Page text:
Details: Originally released in 1997 for the Playstation. It was subsequently released on the Playstation Portable, iOS and Android systems with additional content and with “The War of the Lions” added to the name. This is a review for the original Playstation version. Beat the game in about twenty-seven hours, though that does not include the number of times I died and had to reload an older save file. My actual time to beat this game is probably double that. Official site is http://dlgames.square-enix.com/fft/en/
Other than five minutes of XCOM: Enemy Unknown, I’ve never played a tactical, turn based role playing game before. Final Fantasy Tactics is the first such game I’ve played of this genre. It’s considered by many as one of the best games of all time. Decades after its first release, I’ve finally got a chance to play it and, despite my many game overs, I really enjoyed the game.
I don’t have a complete grasp of the story because… it’s all over the place. Final Fantasy Tactics takes place on the continent of Ivalice, a land of magic, knights, kings, monsters, etc. It’s your standard fantasy setting. The king has just died and now a power struggle between his sons has broken out. The church also gets involved and creates a bigger conflict. You play Ramza, a knight who seeks to protect the people from the machinations of those in the shadows.
It’s a confusing story with not a lot of details. You could argue that it simply seeks to stay true to the political nature of medieval stories… but its still a lackluster story with unsatisfying payoffs.
Luckily, the primary draw of this game is the gameplay. Tactical, turn based role playing games are pretty much Dungeons & Dragons in electronic format. You control a small group of characters who do battle with enemies on a grid based map. Each character gets a turn to attack, defend, or cast a spell. They also get to move long the grid to a different point on the map. Terrain matters. Having higher ground increases damage. There are swamps, river, hills, etc. Attacks are only effective to enemies in range.
Combat is fun. Each subsequent mission in the game introduces something new. Maybe it’s new enemies, maybe it’s new terrain. You’re constantly having to learn as you go, which I like.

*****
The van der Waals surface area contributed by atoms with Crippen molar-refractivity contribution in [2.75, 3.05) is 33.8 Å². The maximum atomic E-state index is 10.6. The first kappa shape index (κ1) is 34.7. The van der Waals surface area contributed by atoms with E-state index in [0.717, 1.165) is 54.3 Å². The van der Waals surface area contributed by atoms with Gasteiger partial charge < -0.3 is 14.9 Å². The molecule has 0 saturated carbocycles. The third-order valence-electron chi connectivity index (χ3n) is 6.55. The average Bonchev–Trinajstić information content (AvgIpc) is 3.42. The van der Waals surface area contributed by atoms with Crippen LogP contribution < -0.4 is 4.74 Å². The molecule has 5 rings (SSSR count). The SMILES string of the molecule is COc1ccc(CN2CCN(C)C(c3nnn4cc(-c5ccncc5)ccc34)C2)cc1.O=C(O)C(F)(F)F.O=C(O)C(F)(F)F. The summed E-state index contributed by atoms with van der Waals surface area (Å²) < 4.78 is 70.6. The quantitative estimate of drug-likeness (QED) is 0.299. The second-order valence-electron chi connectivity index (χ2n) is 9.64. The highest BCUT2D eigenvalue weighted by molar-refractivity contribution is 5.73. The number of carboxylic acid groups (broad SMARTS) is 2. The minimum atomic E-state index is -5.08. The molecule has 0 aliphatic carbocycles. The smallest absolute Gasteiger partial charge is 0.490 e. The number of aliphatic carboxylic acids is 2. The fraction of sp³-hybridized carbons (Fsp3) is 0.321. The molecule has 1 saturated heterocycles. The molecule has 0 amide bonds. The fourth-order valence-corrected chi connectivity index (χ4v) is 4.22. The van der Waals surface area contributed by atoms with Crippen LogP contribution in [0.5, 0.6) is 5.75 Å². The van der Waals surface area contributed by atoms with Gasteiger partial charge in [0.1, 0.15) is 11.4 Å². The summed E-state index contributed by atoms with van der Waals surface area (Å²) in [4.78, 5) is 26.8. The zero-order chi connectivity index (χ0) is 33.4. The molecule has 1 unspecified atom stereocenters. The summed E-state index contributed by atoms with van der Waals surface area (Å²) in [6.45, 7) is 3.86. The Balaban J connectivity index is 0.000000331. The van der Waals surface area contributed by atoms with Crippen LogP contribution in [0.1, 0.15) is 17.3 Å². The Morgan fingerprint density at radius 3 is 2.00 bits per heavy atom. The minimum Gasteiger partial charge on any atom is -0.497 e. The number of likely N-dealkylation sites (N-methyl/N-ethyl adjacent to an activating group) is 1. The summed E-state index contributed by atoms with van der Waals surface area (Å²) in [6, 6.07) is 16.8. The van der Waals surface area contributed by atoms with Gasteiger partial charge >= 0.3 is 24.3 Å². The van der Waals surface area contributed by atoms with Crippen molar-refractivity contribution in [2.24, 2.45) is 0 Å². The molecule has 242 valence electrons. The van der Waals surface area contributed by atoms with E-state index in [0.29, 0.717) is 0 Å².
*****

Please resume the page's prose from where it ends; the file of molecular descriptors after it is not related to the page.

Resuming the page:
The most unique aspect of this game is the large number of jobs. I think there are around twenty jobs in total that each have their own purposes and roles. Each character can take on a job and use the skills that job offers. As you level that job, you unlock new abilities and spells. Some of the jobs are knights, wizards, lancer, dancer and samurai. Leveling certain jobs unlock other jobs. The most unfortunate part is that while I really wanted to unlock each job and see what they all did, it simply takes too long. I finished the game long before I came close to unlocking all the jobs.
There are no towns or 3D environments for you to walk through outside of combat. Outside of combat, the game takes place mostly on a big map and you just move a cursor around to where you want to go. Story moments mostly take place during battles as well.
Progression in the game largely relies on equipment. Your character level matters, but no matter how high your level, without the appropriate equipment, you will most likely get crushed. There are some exceptions, but they are few. Equipment can be purchased from towns and forts on the map. If you over level your character before progressing far enough in the story, you create a circumstance where the monsters you fight may be unbeatable at your current equipment level. While the enemies on story missions have set levels, enemies in random encounters generally match your character level. So if you are level 99 with gear suitable for someone level 14 (because you haven’t progressed far enough in the story) and you fight a random encounter, the monsters will be level 99 and probably wreck you. Accordingly, it’s a good idea not too over level until you’re near the end of the game.
Visually, the game looks like a really well done Super Nintendo game… even though it was initially released on the Playstation. Even though this is the same system and Metal Gear Solid and Final Fantasy VII, this game retains the pixellated look of role playing games on the Super Nintendo. The character models are pixelated and sprite based. The environments are mostly 3D models with some pixelated effects to them as well.
Personally, I really liked the look of the game. Many of the sprite based animations as well as many of the special effects are simply too complex for the prior generation of video game consoles. It’s a retro look with Playstation level improvements. Kind of an old meets new look. You could draw comparison between the visuals in Final Fantasy Tactics and the newer game, Octopath Traveler.
The music, though mostly synth music with no real instruments, is amazing. There are some really memorable melodies here. Hitsohi Sakimoto is the composer and does a great job here.
It should be mentioned that there were many things wrong in the version of the game I played. There were glitches. Many of the scenarios are badly planned. For instance, in one fight that seemed like a boss battle, a computer controlled character simply one shot the boss and ended the fight before I had a turn. There are also various typos throughout the dialogue, though they are few.
Overall, this was a really fun game. I just wish there was more story and that it was more satisfying. As it is, the story feels unfinished. There are some side quests I missed (apparently you can get Cloud from FFVII in the game) and I probably would never have learned of if not for the internet. After that, I may just level up all the jobs and see what that yields.